My trusty, but thirsty, Mitsubishi Pajero, Phyllis, needed its valves changing. All 24 of them. So I drove her to Flatdogs Camp, where I exchanged her for a courtesy car – an ancient Toyota Landcruiser, which was converted into a game drive vehicle many years ago. I have christened her “Mustang Sally”, after a vehicle of that name in the Kruger National Park.
I needed a quick lesson in how to turn her on and off. Not as easy as it sounds. To start, you have to turn the key in the ignition and wait until the glow plug indicator light goes off before turning over the engine. To stop, there is a small button hidden away under the steering column which you have to press to cut out the engine.
Mustang Sally is a venerable old beast. She is basically a truck, with two rows of seats fixed behind the cockpit. It might be better to describe her by listing the things she doesn’t have:
Lockable storage for medical equipment and drugs
Rear view mirrors
Current road tax certificate
Brakes (hand and foot)
Well, the brakes do work if you pump them vigorously and in an emergency, you can crash down through the gears.
Nevertheless, she has a lot of character, and she really looks the business. Painted in safari khaki, with added rust spots, she blends into the dust of the National Park roads in the dry season. No fancy “go faster” zebra stripes on her chassis. She glides over the bumpy roads like a tank and there is plenty of grunt power. She can even pull away in third gear. Well, I thought I was in first actually.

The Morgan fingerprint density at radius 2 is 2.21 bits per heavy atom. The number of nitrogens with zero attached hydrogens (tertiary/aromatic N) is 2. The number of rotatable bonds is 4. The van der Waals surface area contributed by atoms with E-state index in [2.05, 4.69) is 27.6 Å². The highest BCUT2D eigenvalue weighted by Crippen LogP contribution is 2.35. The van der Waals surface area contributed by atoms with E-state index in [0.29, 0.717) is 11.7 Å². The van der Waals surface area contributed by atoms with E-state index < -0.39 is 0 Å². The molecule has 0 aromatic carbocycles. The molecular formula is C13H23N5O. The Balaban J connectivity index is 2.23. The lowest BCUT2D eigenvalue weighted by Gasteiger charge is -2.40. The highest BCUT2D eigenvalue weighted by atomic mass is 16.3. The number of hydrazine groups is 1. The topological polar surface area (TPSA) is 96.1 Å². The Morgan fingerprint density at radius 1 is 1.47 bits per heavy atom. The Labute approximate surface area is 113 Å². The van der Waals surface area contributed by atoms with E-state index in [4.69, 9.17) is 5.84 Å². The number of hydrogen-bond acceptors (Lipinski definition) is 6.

She is rather battered, with multiple dings. But she sailed through her MOT test and has the certifying disc attached below where the windscreen would have been.
The view from the driver’s seat is excellent when looking forward or to the side. If I want to see what is behind me, I have to lean out through the non-existent door, hanging onto the steering wheel. I thought of standing on the driver’s seat and turning round to see backwards, but the two added rows of seats still block the view. When it comes to seeing birds and animals, the lack of superstructure is a definite advantage. No more peering through a dusty, smeared windscreen or side windows with plastic wind deflectors.
She gets respect from other drivers. Everyone who passes me gives me a wave and a quizzical stare which asks, “Who the hell is that?” I respond in a restrained manner, with an index finger raised from the steering wheel. I cannot afford to let go of the steering wheel as there is no power steering and she does tend to wallow a bit when turning. I have only been driving her four days and already my biceps are bulging. Three point turns bring me out in a sweat.
On BBC TV’s Top Gear, she would definitely be pinned to the “cool wall”. She is icy cool. Especially when driving in the late evening, with no windscreen. To keep up with the image, I wear gold-framed aviator sunglasses. But mainly they help to keep dust and bugs out of my eyes. My clothes are battered and khaki, too. I brought old shirts and trousers which were all stained and well-worn, intending to leave them behind at the end of my tour of duty. However, the muscular laundry ladies at the lodge have taken on the challenge, and many of the stains have given up the ghost. And the shirts are even more well-worn. But in my eyes, I look the part. Safari guide slash bush doctor.
The image slips a bit when I can’t stop as quickly as I had planned. If it weren’t for the row of half bricks edging the lodge car park, I would have demolished the grass fence easier than the elephant.
I have to return her to Flatdogs on Saturday, when the work on Phyllis’ valves has finished. What a shame.